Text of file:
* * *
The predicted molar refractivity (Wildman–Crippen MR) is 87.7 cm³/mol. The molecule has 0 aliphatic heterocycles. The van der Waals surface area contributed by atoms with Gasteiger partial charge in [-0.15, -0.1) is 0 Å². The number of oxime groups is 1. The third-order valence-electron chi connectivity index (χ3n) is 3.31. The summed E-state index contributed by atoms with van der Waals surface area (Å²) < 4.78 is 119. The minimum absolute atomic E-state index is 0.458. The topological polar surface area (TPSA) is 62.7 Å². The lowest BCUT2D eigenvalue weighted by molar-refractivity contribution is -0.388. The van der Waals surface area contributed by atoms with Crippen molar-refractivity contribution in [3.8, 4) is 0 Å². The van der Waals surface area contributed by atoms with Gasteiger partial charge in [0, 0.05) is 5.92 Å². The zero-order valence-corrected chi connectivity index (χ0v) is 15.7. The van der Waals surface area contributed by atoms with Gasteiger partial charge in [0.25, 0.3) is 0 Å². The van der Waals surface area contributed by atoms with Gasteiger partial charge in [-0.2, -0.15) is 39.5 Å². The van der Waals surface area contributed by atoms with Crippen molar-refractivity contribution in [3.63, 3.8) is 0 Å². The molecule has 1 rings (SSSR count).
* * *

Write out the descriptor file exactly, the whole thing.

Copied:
The predicted molar refractivity (Wildman–Crippen MR) is 87.7 cm³/mol. The molecule has 0 aliphatic heterocycles. The van der Waals surface area contributed by atoms with Gasteiger partial charge in [-0.15, -0.1) is 0 Å². The number of oxime groups is 1. The third-order valence-electron chi connectivity index (χ3n) is 3.31. The summed E-state index contributed by atoms with van der Waals surface area (Å²) < 4.78 is 119. The minimum absolute atomic E-state index is 0.458. The topological polar surface area (TPSA) is 62.7 Å². The lowest BCUT2D eigenvalue weighted by molar-refractivity contribution is -0.388. The van der Waals surface area contributed by atoms with Crippen molar-refractivity contribution in [3.8, 4) is 0 Å². The van der Waals surface area contributed by atoms with Gasteiger partial charge in [0, 0.05) is 5.92 Å². The zero-order valence-corrected chi connectivity index (χ0v) is 15.7. The van der Waals surface area contributed by atoms with Gasteiger partial charge in [0.25, 0.3) is 0 Å². The van der Waals surface area contributed by atoms with Gasteiger partial charge in [-0.2, -0.15) is 39.5 Å². The van der Waals surface area contributed by atoms with Crippen molar-refractivity contribution in [3.63, 3.8) is 0 Å². The molecule has 1 rings (SSSR count).